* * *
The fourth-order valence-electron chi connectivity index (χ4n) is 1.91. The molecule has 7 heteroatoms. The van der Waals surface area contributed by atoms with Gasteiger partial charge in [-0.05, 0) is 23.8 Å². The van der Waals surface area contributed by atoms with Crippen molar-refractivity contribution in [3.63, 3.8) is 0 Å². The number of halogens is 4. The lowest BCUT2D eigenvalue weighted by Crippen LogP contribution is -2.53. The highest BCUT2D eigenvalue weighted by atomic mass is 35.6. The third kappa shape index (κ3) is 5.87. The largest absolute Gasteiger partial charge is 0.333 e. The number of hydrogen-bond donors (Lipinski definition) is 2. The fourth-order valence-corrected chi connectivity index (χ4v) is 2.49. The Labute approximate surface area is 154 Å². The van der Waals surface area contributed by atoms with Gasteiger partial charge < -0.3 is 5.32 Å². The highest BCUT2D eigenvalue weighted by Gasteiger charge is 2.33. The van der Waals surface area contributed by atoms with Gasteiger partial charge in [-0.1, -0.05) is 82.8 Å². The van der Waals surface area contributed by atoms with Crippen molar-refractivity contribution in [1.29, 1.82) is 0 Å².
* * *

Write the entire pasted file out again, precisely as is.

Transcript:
The fourth-order valence-electron chi connectivity index (χ4n) is 1.91. The molecule has 7 heteroatoms. The van der Waals surface area contributed by atoms with Gasteiger partial charge in [-0.05, 0) is 23.8 Å². The van der Waals surface area contributed by atoms with Crippen molar-refractivity contribution in [3.63, 3.8) is 0 Å². The number of halogens is 4. The lowest BCUT2D eigenvalue weighted by Crippen LogP contribution is -2.53. The highest BCUT2D eigenvalue weighted by atomic mass is 35.6. The third kappa shape index (κ3) is 5.87. The largest absolute Gasteiger partial charge is 0.333 e. The number of hydrogen-bond donors (Lipinski definition) is 2. The fourth-order valence-corrected chi connectivity index (χ4v) is 2.49. The Labute approximate surface area is 154 Å². The van der Waals surface area contributed by atoms with Gasteiger partial charge < -0.3 is 5.32 Å². The highest BCUT2D eigenvalue weighted by Gasteiger charge is 2.33. The van der Waals surface area contributed by atoms with Gasteiger partial charge in [-0.1, -0.05) is 82.8 Å². The van der Waals surface area contributed by atoms with Crippen molar-refractivity contribution in [1.29, 1.82) is 0 Å².